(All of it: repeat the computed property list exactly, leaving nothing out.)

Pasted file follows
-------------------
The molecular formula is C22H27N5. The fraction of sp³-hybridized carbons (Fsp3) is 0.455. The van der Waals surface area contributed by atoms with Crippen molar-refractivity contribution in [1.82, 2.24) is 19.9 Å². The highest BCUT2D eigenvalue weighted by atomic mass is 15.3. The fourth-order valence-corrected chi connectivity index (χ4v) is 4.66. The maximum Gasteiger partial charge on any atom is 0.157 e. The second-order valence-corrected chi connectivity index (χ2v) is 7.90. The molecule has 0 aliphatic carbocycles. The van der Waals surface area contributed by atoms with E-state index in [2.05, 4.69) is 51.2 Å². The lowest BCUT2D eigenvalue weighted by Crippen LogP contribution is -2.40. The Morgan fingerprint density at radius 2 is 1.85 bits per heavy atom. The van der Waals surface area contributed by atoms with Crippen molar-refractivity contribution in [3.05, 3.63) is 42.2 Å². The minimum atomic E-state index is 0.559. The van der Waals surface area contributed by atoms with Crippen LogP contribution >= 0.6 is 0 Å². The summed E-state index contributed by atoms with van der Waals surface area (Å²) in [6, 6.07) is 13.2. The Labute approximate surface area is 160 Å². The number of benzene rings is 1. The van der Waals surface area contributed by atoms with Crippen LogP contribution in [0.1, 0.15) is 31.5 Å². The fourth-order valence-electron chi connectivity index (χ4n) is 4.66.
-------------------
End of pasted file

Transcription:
The molecular formula is C22H27N5. The fraction of sp³-hybridized carbons (Fsp3) is 0.455. The van der Waals surface area contributed by atoms with Crippen molar-refractivity contribution in [1.82, 2.24) is 19.9 Å². The highest BCUT2D eigenvalue weighted by atomic mass is 15.3. The fourth-order valence-corrected chi connectivity index (χ4v) is 4.66. The maximum Gasteiger partial charge on any atom is 0.157 e. The second-order valence-corrected chi connectivity index (χ2v) is 7.90. The molecule has 0 aliphatic carbocycles. The van der Waals surface area contributed by atoms with E-state index in [2.05, 4.69) is 51.2 Å². The lowest BCUT2D eigenvalue weighted by Crippen LogP contribution is -2.40. The Morgan fingerprint density at radius 2 is 1.85 bits per heavy atom. The van der Waals surface area contributed by atoms with Crippen molar-refractivity contribution in [3.05, 3.63) is 42.2 Å². The minimum atomic E-state index is 0.559. The van der Waals surface area contributed by atoms with Crippen LogP contribution >= 0.6 is 0 Å². The summed E-state index contributed by atoms with van der Waals surface area (Å²) in [6, 6.07) is 13.2. The Labute approximate surface area is 160 Å². The number of benzene rings is 1. The van der Waals surface area contributed by atoms with Crippen LogP contribution in [0.1, 0.15) is 31.5 Å². The fourth-order valence-electron chi connectivity index (χ4n) is 4.66.